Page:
Replay presents a unique collection that sets out to gradually reduce and eventually do away with the boundaries between men’s and women’s fashion.
It was back in 1919 when the Florentine artist Thayant created the overalls, the first truly unisex garment in history. The word “unisex” was officially introduced in the 60s, i.e. the “Space Age”, a period in which designers such as Pierre Cardin, Paco Rabanne and Andre Courreges renewed femininity by adding new features to it as well as a masculine imprint with an extremely sensual aftertaste. Giorgio Armani is unquestionably a forerunner of this gender-fluid trend. Indeed, as early as in the 70s he came up with fashion concepts that broke down the boundaries between genders, proposing new solutions that were portrayed in particular through looks and weights of fabrics that tend to reinforce this idea of pulling down boundaries between genders.
The part of the Replay sartorial collection dedicated to the genderless theme consists of 22 pieces, all featuring relaxed fits, loose sleeves and very natural colour palettes. More specifically, the collection is divided into 2 blue and khaki trench coats with a lining that can be detached through an inner nylon rip stop and 1 dark blue stretch trench coat, 4 black, dark blue, mid blue denim jackets. The collection also features a dark blue work jacket, a coach jacket and a bomber jacket, the latter fitted with medium-weight padding. Overdyed indigo blue and grey sweatshirts are both hooded and crew-neck, with zip or pouch pockets.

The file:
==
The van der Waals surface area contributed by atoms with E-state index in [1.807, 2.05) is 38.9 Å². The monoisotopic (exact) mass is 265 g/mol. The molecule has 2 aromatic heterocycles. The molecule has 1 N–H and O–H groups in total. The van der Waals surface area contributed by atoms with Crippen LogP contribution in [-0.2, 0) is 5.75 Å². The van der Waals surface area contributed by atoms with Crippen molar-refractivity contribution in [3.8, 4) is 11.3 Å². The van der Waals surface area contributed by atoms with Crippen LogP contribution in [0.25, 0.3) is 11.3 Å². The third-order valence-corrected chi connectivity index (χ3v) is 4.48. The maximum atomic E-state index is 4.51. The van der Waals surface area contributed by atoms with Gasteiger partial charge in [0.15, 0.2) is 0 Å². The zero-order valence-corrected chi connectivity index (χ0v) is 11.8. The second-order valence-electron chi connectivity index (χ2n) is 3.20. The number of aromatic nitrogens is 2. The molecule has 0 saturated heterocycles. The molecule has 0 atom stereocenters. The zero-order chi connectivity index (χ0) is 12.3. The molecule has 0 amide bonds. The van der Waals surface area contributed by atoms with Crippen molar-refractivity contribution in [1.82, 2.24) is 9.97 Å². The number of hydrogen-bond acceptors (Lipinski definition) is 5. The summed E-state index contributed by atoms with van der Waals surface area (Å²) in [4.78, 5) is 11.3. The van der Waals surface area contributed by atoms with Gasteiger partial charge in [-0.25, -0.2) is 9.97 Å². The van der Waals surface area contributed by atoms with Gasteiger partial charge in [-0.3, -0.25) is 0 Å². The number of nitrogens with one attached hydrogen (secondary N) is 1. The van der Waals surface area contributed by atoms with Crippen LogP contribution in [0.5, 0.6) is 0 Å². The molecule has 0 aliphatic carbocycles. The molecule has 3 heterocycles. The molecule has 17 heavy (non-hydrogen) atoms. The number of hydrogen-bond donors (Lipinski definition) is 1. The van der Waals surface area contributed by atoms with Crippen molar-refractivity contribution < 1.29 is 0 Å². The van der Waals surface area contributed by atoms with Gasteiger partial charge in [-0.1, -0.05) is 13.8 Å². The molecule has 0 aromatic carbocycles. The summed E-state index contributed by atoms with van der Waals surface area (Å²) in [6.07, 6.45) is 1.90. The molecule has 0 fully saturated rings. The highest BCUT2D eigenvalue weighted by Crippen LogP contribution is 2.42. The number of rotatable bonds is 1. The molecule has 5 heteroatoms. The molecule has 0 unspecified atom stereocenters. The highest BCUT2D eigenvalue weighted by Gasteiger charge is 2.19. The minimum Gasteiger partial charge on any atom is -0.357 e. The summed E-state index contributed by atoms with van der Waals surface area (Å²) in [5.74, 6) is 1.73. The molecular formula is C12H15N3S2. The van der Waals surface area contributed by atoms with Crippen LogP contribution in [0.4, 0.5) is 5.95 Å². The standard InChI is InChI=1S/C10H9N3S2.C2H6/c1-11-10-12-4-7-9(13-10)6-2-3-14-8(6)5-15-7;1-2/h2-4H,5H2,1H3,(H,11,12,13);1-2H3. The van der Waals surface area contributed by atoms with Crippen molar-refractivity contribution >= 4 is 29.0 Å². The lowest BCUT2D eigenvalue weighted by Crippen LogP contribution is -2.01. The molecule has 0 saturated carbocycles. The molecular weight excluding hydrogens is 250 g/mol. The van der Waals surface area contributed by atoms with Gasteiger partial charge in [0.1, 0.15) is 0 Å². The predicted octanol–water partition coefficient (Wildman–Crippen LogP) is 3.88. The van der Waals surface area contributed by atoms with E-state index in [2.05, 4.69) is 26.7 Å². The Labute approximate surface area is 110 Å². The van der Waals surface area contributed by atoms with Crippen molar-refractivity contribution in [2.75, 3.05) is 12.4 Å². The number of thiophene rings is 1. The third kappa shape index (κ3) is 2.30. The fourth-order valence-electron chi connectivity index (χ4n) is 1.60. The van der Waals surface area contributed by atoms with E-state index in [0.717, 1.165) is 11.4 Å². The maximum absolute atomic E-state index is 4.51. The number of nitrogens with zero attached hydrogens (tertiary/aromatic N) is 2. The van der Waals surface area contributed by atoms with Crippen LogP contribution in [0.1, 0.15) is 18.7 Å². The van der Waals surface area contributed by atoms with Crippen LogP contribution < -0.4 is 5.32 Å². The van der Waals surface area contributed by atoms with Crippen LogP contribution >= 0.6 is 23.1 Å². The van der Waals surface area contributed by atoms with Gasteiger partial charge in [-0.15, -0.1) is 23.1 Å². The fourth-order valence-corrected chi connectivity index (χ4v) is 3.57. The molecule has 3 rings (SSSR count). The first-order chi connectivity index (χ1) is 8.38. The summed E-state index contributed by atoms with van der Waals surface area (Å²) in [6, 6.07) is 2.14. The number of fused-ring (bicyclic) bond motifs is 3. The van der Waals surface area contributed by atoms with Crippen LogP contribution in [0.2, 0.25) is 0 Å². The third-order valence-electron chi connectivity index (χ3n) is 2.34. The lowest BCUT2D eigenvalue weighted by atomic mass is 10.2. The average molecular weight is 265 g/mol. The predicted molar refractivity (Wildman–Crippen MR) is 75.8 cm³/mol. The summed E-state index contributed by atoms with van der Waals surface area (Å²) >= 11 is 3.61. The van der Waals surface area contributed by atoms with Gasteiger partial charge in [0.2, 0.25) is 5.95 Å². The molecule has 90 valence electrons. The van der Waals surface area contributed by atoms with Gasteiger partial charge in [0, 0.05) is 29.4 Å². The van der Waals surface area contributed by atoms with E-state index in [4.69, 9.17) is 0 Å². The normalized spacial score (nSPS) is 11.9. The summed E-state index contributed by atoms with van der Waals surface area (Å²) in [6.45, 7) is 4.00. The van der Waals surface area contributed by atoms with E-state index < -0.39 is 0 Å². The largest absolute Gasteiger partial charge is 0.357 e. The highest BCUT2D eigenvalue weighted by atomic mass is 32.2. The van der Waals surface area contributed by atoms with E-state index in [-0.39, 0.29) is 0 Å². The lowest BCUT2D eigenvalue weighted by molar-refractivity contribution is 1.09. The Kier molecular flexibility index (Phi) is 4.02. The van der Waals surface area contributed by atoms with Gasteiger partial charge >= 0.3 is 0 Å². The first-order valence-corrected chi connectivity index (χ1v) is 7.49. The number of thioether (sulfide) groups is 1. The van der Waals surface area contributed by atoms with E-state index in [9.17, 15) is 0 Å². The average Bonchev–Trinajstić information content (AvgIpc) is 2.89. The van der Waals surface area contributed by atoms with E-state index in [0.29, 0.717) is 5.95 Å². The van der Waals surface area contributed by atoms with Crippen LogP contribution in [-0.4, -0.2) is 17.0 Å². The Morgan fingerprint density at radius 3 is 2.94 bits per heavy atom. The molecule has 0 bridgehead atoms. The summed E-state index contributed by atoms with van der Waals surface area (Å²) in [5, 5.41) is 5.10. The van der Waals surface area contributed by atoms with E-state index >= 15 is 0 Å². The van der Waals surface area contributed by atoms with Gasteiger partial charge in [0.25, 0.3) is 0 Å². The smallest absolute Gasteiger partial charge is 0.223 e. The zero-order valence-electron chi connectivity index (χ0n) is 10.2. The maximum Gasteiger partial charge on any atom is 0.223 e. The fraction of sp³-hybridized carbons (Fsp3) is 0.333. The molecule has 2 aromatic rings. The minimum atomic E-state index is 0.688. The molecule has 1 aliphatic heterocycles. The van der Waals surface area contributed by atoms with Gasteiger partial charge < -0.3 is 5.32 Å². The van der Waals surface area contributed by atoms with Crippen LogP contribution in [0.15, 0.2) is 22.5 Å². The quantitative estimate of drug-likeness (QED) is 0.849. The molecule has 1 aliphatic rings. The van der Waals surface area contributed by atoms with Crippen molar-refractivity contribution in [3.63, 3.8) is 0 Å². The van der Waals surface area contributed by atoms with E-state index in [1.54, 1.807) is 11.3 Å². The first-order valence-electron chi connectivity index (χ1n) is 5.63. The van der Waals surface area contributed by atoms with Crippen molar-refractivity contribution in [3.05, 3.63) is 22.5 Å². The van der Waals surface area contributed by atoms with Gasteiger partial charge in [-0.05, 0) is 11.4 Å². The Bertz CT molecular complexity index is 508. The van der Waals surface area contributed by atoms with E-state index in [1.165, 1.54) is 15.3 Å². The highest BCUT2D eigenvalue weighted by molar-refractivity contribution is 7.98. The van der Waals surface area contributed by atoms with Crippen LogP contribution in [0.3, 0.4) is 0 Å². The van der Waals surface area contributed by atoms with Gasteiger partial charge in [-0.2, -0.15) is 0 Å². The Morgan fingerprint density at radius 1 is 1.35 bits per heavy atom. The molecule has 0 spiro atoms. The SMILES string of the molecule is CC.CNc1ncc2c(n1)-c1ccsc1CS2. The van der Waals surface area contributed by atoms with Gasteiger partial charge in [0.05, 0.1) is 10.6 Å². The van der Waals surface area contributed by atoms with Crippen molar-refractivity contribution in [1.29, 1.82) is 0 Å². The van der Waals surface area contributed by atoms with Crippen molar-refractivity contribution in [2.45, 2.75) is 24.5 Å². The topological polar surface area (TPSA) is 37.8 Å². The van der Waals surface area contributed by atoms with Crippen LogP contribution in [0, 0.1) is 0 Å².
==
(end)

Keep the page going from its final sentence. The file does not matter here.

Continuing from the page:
Completing the look are plush trousers in the same colours. T-shirts come in natural white, blue and grey melange, as well as in linen/cotton and rinse denim. The chino jogger stretch garment dyed for him and for her fully reflects the future of gender fluidity. This fluidity of the boundaries between men’s and women’s fashion is becoming more and more pervasive, from street and sportswear to haute couture. Indeed, it is more than a fashion trend as it has now grown into a real movement based on freedom of expression.